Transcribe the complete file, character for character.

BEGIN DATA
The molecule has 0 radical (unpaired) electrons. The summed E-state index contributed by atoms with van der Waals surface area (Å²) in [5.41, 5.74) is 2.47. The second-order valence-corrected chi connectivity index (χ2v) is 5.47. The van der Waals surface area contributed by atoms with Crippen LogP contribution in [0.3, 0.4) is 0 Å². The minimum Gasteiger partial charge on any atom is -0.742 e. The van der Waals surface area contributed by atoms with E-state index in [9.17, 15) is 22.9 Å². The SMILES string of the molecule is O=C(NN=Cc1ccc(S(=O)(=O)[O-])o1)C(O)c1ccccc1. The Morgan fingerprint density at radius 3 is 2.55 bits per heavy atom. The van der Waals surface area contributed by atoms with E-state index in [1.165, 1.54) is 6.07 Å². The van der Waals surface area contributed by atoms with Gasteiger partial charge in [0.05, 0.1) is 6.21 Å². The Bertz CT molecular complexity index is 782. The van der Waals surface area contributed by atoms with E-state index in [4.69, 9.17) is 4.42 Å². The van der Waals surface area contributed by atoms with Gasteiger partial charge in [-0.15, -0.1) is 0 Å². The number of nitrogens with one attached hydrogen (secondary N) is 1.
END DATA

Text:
The molecule has 0 radical (unpaired) electrons. The summed E-state index contributed by atoms with van der Waals surface area (Å²) in [5.41, 5.74) is 2.47. The second-order valence-corrected chi connectivity index (χ2v) is 5.47. The van der Waals surface area contributed by atoms with Crippen LogP contribution in [0.3, 0.4) is 0 Å². The minimum Gasteiger partial charge on any atom is -0.742 e. The van der Waals surface area contributed by atoms with E-state index in [9.17, 15) is 22.9 Å². The SMILES string of the molecule is O=C(NN=Cc1ccc(S(=O)(=O)[O-])o1)C(O)c1ccccc1. The Morgan fingerprint density at radius 3 is 2.55 bits per heavy atom. The van der Waals surface area contributed by atoms with E-state index in [1.165, 1.54) is 6.07 Å². The van der Waals surface area contributed by atoms with Gasteiger partial charge in [0.05, 0.1) is 6.21 Å². The Bertz CT molecular complexity index is 782. The van der Waals surface area contributed by atoms with E-state index in [4.69, 9.17) is 4.42 Å². The van der Waals surface area contributed by atoms with Gasteiger partial charge in [-0.15, -0.1) is 0 Å². The number of nitrogens with one attached hydrogen (secondary N) is 1.